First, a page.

Nimrod was with his star-gazers on the roof of his palace, saw the strange display in the sky with his own eyes. "What is the meaning of this?" he demanded. "There can be only one explanation. A son was born tonight who would challenge the king's power, the father is none other than Terah." "Terah?!" Nimrod roared. "My own trusted servant?" Nimrod thought. Little did he know that it was not Terah's son, brought to die, but a servant's; the "Coventry Carol" is a Christmas carol dating from the 16th century. The carol was performed in Coventry in England as part of a mystery play called The Pageant of the Shearmen and Tailors; the play depicts the Christmas story from chapter two in the Gospel of Matthew. The carol refers to the Massacre of the Innocents, in which Herod ordered all male infants two years old and under in Bethlehem to be killed; the lyrics of this haunting carol represent a mother's lament for her doomed child. It is the only carol that h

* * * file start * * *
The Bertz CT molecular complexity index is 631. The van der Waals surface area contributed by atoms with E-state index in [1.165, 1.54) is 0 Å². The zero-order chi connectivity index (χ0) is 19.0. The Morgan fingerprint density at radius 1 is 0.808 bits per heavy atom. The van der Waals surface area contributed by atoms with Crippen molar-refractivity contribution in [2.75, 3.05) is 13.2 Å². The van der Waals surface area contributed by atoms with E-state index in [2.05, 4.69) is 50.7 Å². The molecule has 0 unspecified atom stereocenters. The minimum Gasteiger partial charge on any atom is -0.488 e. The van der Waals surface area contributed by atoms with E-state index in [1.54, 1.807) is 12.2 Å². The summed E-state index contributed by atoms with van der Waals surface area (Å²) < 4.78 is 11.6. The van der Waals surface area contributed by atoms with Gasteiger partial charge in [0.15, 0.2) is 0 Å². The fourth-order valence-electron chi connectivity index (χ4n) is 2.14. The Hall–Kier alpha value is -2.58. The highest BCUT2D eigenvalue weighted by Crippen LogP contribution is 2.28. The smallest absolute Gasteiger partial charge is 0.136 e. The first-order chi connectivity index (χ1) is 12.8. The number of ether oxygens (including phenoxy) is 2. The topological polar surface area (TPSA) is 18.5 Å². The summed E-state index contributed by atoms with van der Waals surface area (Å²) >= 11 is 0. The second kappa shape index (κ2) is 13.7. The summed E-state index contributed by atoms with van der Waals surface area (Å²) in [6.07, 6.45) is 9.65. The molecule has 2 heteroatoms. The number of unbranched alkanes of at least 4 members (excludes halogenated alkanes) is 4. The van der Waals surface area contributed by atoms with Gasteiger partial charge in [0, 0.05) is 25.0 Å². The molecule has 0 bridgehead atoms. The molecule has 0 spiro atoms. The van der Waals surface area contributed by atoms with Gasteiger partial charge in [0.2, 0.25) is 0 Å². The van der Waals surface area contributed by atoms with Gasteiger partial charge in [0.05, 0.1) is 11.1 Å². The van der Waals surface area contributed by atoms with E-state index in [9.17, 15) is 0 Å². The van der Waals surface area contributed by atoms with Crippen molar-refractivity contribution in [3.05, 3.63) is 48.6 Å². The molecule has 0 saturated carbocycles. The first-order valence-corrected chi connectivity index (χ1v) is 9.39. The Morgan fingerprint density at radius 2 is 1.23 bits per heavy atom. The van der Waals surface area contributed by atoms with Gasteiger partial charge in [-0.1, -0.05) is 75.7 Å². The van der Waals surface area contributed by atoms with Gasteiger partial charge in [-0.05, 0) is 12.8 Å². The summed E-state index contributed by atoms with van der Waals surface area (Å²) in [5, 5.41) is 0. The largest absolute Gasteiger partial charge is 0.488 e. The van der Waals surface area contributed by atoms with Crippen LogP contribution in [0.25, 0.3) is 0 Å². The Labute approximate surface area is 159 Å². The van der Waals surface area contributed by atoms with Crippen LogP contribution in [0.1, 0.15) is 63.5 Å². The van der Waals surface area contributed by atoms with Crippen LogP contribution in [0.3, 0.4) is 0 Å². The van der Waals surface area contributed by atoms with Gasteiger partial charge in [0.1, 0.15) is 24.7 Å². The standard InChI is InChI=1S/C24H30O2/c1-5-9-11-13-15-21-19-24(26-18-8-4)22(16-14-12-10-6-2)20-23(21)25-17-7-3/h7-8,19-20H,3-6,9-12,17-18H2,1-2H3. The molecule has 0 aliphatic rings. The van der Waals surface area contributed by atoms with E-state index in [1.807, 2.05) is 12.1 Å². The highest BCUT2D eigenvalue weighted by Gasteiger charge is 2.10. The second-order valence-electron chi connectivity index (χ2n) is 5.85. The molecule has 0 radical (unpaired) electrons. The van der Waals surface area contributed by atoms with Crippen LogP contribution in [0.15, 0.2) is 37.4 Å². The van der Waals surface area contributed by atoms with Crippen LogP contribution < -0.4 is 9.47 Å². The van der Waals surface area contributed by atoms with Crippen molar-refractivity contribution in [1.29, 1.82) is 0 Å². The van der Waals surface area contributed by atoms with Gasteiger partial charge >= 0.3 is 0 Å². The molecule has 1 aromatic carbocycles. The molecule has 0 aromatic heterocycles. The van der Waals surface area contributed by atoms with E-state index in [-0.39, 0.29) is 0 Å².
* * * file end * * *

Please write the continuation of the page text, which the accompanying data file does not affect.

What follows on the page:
Islamic culture and Muslim culture refer to cultural practices common to Islamic people. The early forms of Muslim culture, from the Rashidun Caliphate to early Umayyad perioud, were predominantly Arab, Byzantine and Levantine. With the rapid expansion of the Islamic empires, Muslim culture has influenced and assimilated much from the Persian, Caucasian, Mongol, South Asian, Somali, Berber and Moro cultures. Islamic culture includes all the practices which have developed around the religion of Islam. There are variations in the application of Islamic beliefs in different traditions. Arabic literature is both prose and poetry, produced by writers in the Arabic language; the Arabic word used for literature is "Adab", derived from a meaning of etiquette, which implies politeness and enrichment. Arabic literature emerged in the 5th century with only fragments of the written language appearing before then; the Qur'an regarded by people as the finest piece of literature in the Arabic language, would have the greatest lasting effect on Arabic culture and its literature.